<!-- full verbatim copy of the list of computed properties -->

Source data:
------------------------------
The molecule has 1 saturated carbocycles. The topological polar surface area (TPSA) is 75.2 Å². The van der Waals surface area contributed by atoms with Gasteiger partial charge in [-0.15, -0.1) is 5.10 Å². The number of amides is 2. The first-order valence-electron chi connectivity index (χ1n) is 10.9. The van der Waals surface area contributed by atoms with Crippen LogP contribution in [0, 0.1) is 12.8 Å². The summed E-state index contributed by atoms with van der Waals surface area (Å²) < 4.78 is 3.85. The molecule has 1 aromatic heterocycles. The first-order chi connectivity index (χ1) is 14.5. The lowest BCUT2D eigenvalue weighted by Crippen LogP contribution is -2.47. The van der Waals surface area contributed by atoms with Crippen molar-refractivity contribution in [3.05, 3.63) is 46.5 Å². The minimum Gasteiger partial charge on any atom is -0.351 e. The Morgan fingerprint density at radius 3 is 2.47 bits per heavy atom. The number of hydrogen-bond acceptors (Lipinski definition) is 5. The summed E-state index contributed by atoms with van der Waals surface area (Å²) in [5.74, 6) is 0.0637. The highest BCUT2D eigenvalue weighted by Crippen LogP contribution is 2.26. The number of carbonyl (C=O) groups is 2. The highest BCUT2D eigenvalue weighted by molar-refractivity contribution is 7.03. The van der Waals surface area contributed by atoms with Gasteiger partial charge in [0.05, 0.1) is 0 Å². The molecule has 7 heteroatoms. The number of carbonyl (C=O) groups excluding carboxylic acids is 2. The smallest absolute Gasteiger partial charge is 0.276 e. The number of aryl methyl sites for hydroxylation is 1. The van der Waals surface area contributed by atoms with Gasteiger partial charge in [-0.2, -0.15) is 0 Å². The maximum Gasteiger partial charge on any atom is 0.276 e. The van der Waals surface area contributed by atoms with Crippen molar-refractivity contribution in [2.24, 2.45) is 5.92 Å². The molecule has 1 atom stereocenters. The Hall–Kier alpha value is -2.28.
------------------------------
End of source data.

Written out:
The molecule has 1 saturated carbocycles. The topological polar surface area (TPSA) is 75.2 Å². The van der Waals surface area contributed by atoms with Gasteiger partial charge in [-0.15, -0.1) is 5.10 Å². The number of amides is 2. The first-order valence-electron chi connectivity index (χ1n) is 10.9. The van der Waals surface area contributed by atoms with Crippen LogP contribution in [0, 0.1) is 12.8 Å². The summed E-state index contributed by atoms with van der Waals surface area (Å²) < 4.78 is 3.85. The molecule has 1 aromatic heterocycles. The first-order chi connectivity index (χ1) is 14.5. The lowest BCUT2D eigenvalue weighted by Crippen LogP contribution is -2.47. The van der Waals surface area contributed by atoms with Crippen molar-refractivity contribution in [3.05, 3.63) is 46.5 Å². The minimum Gasteiger partial charge on any atom is -0.351 e. The Morgan fingerprint density at radius 3 is 2.47 bits per heavy atom. The number of hydrogen-bond acceptors (Lipinski definition) is 5. The summed E-state index contributed by atoms with van der Waals surface area (Å²) in [5.74, 6) is 0.0637. The highest BCUT2D eigenvalue weighted by Crippen LogP contribution is 2.26. The number of carbonyl (C=O) groups is 2. The highest BCUT2D eigenvalue weighted by molar-refractivity contribution is 7.03. The van der Waals surface area contributed by atoms with Gasteiger partial charge in [0.05, 0.1) is 0 Å². The molecule has 7 heteroatoms. The number of carbonyl (C=O) groups excluding carboxylic acids is 2. The smallest absolute Gasteiger partial charge is 0.276 e. The number of aryl methyl sites for hydroxylation is 1. The van der Waals surface area contributed by atoms with Gasteiger partial charge in [-0.2, -0.15) is 0 Å². The maximum Gasteiger partial charge on any atom is 0.276 e. The van der Waals surface area contributed by atoms with Crippen molar-refractivity contribution in [2.24, 2.45) is 5.92 Å². The molecule has 1 atom stereocenters. The Hall–Kier alpha value is -2.28.